Excellence in the Cherry Creek School District has
always been a moving target -- and it always moves up.
It’s a standard that shifts with the advent of new
technology and the changing demands of our increasingly connected world. In the
coming decades, excellence will mean connecting students with a brand new level
of technology, innovation and preparation for the demands of the 21st
Members of the Cherry Creek Board of Education got a
glimpse into that future during their regular meeting on March 14, as district
officials presented the budget, bond and innovation recommendation. The
presentation detailed the district’s anticipated facility, budget and
programmatic needs through the year 2021, offering a framework for a
budget and bond election that would go to the voters in November.
If approved by the Board of Education during their
regular meeting in April, the bond and budget election would set an exciting
course for the Cherry Creek School District for the coming decades. In addition
to providing funding for a new elementary and middle school, a host of facility
improvements and safety and security updates, the election would decide the
future of a new approach to career education in Cherry Creek.
"Tonight, we set the course for the future of the Cherry Creek School District," Superintendent Dr. Harry Bull said before the presentation. "These recommendations are critical to the continued success of Cherry Creek and represent the next iteration of excellence for our students."
Specifically, the plans call for a stand-alone career and innovation academy that would be open to all high school students
in the district. With curriculum rooted in real-world skills and trades ranging
from automotive technology to computer science to aviation and aerospace, the
facility would offer students a new kind of bridge into viable careers.
The building would not serve as a new high school,
and it would not replace the existing Career and Technical Education programs
across the district, which play an essential and important role in the education of hundreds of Cherry Creek students. Rather, the proposed facility would
expand the district’s commitment to preparing students for the academic and
professional demands of the 21st century.
In addition, some of the funds would be used to create
customized spaces for innovation and collaboration in every elementary and middle school across the
The election would also go toward maintaining class
size, attracting and retaining quality classroom teachers, and funding for
important updates to the district’s security systems and technology.
“Tonight, we set the course for the future of the
Cherry Creek School District,” Superintendent Dr. Harry Bull said before the
presentation. “These recommendations are critical to the continued success of
Cherry Creek and represent the next iteration of excellence for our students.”
The election would come as Cherry Creek continues to
face historic underfunding from the state of Colorado. Chief Financial Officer
Guy Bellville pointed out that the district is being underfunded by $50 million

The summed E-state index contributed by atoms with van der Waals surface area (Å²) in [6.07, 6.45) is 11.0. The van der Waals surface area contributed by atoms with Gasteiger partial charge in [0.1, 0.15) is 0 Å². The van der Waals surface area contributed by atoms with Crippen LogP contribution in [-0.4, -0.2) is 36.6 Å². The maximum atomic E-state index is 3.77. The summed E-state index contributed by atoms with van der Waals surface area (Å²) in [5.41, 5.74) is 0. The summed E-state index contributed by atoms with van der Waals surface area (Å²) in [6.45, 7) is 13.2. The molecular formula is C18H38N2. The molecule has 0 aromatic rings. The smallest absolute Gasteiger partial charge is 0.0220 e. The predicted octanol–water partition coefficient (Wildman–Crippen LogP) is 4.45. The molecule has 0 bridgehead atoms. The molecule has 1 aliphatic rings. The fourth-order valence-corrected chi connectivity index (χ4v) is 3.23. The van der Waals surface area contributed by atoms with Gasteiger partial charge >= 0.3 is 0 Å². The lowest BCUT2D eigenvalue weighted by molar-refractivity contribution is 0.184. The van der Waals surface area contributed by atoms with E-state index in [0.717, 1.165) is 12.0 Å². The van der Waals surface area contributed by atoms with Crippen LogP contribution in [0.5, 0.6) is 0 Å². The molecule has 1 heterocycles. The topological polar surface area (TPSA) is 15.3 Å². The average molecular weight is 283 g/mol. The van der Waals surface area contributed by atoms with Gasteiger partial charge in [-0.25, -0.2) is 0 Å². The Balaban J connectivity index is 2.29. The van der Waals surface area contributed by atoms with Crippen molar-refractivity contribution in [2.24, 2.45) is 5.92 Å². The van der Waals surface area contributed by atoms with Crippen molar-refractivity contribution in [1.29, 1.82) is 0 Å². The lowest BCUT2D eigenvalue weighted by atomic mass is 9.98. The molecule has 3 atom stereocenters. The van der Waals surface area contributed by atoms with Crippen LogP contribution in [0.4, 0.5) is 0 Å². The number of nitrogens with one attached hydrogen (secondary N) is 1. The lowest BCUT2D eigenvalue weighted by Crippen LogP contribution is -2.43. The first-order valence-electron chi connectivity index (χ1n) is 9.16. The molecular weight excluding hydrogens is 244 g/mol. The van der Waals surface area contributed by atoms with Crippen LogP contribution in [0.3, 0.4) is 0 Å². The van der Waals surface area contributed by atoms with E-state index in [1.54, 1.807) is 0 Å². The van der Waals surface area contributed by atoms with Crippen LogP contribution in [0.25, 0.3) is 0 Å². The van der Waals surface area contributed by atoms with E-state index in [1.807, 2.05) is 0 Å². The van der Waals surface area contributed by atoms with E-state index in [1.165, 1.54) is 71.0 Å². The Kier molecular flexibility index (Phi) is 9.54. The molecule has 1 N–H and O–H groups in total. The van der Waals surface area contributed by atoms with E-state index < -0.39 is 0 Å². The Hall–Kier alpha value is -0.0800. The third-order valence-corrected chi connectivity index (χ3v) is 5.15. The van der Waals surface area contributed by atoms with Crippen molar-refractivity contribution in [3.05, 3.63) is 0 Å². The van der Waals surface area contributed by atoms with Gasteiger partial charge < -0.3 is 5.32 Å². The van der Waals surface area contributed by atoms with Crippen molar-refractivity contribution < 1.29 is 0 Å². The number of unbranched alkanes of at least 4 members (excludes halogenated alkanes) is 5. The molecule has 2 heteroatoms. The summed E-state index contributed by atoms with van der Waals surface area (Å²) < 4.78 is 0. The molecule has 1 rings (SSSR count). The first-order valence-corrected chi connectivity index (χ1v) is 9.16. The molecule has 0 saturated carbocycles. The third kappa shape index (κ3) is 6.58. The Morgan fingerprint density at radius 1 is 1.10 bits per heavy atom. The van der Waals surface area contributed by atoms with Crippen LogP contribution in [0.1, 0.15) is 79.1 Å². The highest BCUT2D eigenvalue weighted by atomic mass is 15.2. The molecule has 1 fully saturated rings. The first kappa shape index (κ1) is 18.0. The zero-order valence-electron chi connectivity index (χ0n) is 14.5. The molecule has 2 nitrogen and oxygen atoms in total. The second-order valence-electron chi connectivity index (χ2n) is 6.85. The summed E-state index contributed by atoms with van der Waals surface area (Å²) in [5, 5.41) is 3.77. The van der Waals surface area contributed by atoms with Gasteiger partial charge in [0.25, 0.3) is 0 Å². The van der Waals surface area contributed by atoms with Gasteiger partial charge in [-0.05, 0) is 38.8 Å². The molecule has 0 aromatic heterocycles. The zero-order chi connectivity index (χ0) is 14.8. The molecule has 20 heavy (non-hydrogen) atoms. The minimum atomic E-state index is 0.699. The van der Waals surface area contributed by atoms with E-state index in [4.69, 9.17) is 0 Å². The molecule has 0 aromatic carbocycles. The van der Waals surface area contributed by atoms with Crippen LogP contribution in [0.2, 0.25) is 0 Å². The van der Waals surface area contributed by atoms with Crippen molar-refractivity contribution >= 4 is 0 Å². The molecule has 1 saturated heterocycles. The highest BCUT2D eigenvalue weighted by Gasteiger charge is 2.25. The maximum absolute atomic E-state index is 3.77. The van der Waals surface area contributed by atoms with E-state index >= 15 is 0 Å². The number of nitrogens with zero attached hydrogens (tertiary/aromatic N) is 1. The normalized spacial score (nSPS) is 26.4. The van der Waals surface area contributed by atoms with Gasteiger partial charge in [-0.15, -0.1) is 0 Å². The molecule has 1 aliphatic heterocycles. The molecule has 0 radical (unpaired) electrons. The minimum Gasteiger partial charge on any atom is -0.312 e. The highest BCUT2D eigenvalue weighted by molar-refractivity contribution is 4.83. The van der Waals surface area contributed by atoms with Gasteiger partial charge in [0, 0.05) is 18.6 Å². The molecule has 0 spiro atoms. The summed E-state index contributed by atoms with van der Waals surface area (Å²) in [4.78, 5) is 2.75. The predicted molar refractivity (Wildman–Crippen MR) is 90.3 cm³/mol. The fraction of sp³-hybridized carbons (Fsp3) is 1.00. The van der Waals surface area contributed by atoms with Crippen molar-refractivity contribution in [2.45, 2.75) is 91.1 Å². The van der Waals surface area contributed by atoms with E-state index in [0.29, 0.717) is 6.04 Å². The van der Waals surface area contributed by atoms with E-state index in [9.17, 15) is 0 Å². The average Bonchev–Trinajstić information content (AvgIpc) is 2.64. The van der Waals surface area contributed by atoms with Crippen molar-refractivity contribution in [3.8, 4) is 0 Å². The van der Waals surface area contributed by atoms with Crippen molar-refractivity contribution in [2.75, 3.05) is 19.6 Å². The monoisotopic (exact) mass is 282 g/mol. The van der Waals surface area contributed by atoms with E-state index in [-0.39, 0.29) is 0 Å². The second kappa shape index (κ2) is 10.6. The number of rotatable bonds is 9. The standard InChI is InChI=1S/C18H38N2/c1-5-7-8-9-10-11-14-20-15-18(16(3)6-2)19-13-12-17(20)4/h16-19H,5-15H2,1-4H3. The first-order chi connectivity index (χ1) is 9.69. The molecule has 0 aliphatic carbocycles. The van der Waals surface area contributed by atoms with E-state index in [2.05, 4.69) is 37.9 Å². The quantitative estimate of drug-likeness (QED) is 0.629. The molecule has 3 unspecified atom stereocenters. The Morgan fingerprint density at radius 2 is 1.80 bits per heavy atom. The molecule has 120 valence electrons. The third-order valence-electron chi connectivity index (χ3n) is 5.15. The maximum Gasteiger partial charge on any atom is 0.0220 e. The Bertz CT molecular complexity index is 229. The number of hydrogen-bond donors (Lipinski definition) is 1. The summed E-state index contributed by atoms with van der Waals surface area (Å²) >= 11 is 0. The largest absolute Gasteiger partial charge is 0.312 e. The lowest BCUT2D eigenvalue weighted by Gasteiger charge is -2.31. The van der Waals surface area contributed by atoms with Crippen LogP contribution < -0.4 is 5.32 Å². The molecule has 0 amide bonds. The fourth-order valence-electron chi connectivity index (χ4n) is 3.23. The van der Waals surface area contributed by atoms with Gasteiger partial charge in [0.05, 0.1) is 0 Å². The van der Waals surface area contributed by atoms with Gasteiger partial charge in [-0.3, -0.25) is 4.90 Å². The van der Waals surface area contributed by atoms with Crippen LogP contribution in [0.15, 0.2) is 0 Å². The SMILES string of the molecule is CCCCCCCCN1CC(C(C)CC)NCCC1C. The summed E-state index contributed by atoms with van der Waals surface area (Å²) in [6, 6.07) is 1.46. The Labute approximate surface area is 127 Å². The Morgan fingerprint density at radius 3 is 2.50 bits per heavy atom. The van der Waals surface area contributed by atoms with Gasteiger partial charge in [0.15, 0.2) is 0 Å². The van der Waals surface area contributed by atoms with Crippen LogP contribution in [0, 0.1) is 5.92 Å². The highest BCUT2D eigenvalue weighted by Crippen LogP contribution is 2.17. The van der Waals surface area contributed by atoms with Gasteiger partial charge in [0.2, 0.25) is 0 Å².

annually; since 2008, $306 million has been withheld from Cherry Creek. In that
context, the election would seek $23.9 million in a budget (mill levy override)
issue, and $250 million in a bond issue. The cost for a home valued at $350,000
in the district would be approximately $8 per month.
The presentation incorporated input from the district’s
Long-Range Facility Committee, as well as recommendations garnered during the
Cherry Creek 2021 process. Cherry Creek 2021 engaged the entire community over
an extended period to garner feedback about what students should know,
understand and be able to do when they graduate.
That feedback played a large role in the information
presented to the Board of Education regarding a potential bond and budget election.
Associate Superintendent Dr. Scott Siegfried spoke about updates to the district’s
graduation requirements, and how those changes would align with the renovations
and new construction, and led to the career and innovation recommendations.
Planning Director David Strohfus explained that increasing
enrollment in the Cherokee Trail High School feeder area calls for the
construction of a new elementary and middle school.
Assistant Superintendent Sheila Graham also detailed a
range of facility needs across Cherry Creek, including updates to Stutler Bowl,
the Central Transportation Terminal, school cafeterias and updates to the HVAC
systems across the district.
Together, these improvements would pave the way for a
meaningful and relevant approach to education for students in the district,
even as they took care of important, day-to-day needs. The combined effect
impressed board members, who are set to vote on the bond and budget questions
at their regular board meeting in April.
“This is one of the best presentations I’ve seen this
district make,” said Board Member Dave Willman. “It’s amazing how quickly
things have changed.”
Click on the image below to view Budget, Bond and Innovation Recommendation presentation to the Cherry Creek School District Board of Education.